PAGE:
By M Dentith
When the Prime Minister, Jacinda Arden, and the Director-General of Health, Ashley Bloomfield, announced that COVID-19 was once again in the community, certain people started asking awkward questions. Gerry Brownlee, Deputy Leader of the National Party, claimed there was a series of “interesting facts”, leaving it up to the people listening to tease out his implication that the government had been keeping things from the public. Billy Te Kahika, Jr. (AKA Billy TK), leader of the New Zealand Public Party (part of Advance New Zealand) claimed he had not only predicted the announcement, but that it was part-and-parcel of a coordinated takeover of the country; the COVID-19 pandemic was simply a front to erode public liberties to further enshrine socialism both here and abroad.
The good news is that it does not seem—on the face of it—that the “dog whistling” in which the National Party has recently engaged, or the explicit conspiracy theories being spread by people like Billy TK are particularly popular. Polls indicate that the public broadly supports the coalition government’s COVID-19 pandemic response, and public condemnation of conspiracy theories about COVID-19 is easy to find.
Now, it is useful to note that (virtually) no one in the academic debate about belief in conspiracy theories denies that conspiracies occur. People in positions of power have covered up accidents, plotted to hide their sneaky behaviour, and sometimes even sold wars overseas using disinformation. It can be rational to believe particular conspiracy theories in a range of cases (as I have argued extensively elsewhere; see, for example, the edited collection “Taking Conspiracy Theories Seriously” published by Rowman and Littlefield in 2018). There is nothing about something being a conspiracy theory that makes it automatically irrational to believe. Rather, the problem with the COVID-19 conspiracy theories we are seeing is that they are what philosopher Brian L. Keeley labels “mature unwarranted conspiracy theories”; they are examples of theories that have failed to gain adequate positive evidence over time, and thus the longer people keep propounding them, the more reason we have to be suspicious of them (see Keeley’s 1999 paper “Of Conspiracy Theories”, published in the Journal of Philosophy).
Part of the problem for the various COVID-19 conspiracy theories we are seeing in play now is that they are neither new nor novel. Rather, they are examples of conspiracy theory archetypes that have been found to be wanting time and time again. From claims of secret, deep state or one world government plots to use a crisis to bring about global communism, to theories that the crisis does not even exist, the various COVID-19 conspiracy theories in play today have replaced previous worries—like claims about the environmental movement being crypto-communism—with the pandemic and the novel coronavirus behind it.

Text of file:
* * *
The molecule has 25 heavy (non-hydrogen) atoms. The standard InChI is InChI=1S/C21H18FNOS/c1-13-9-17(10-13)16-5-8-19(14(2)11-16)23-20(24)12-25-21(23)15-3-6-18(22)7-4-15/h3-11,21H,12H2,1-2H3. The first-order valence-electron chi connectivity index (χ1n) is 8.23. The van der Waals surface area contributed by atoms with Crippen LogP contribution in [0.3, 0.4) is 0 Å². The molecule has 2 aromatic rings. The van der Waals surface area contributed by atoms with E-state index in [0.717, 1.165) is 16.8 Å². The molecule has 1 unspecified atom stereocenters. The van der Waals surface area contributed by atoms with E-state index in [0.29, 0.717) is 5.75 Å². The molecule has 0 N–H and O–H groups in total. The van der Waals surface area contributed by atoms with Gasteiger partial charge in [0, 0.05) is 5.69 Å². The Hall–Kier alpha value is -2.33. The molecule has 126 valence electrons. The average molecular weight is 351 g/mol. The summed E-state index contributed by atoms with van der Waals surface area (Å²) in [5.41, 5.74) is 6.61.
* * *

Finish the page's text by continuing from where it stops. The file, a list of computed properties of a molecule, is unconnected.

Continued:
It is an open question as to just how many people believe these theories, and thus what the effect of belief in these theories turns out to be. Research from the US indicates that outside of social media and the interests of journalists, most people probably have no idea these conspiracy theories exist (as we have seen from recent Pew Research Center polls). However, it is also the case—particularly in the build-up to an election in Aotearoa New Zealand—that these conspiracy theories might turn out to be influential nonetheless. We can think of this in two ways.
The first issue concerns strong versus weak belief in COVID-19 conspiracy theories.
Not everyone who espouses a conspiracy theory is necessarily convinced that it is true. An awful lot of our beliefs are weak, in the sense that we find things plausible without being strongly or totally convinced by them. Sometimes we entertain ideas because we heard them from someone we respect, or because they fit with our political leanings. On occasion something weird happens and—in the absence of a compelling narrative or explanation of it—we entertain suspicions of what might really be going on. But being suspicious doesn’t mean we buy into the theory; it just means that until we get more information, or a more trusted source speaks to us, we’re willing to at least consider alternative views.
The COVID-19 pandemic is an interesting example of this, simply because of just how extraordinary it is. The world seems to have changed in the space of a couple of months, and in a fundamental way. It is not unreasonable to ask in the face of that, “Why?” It is also understandable that some people might also think, “And for whose benefit?”
The explanation of the pandemic and the various responses to it are, after all, complex. The origin of the virus; the failure of the Chinese state to contain it; the role of testing and contact tracing; the arguments around lockdown levels (which differ from country to country); each of these on their own can be hard to fathom (see, for example, opinion writers in this country and their unqualified hot takes on epidemiology), but taken as a group it is understandable that many people find it hard to comprehend both how we got to this state, and also the government’s response to all of this.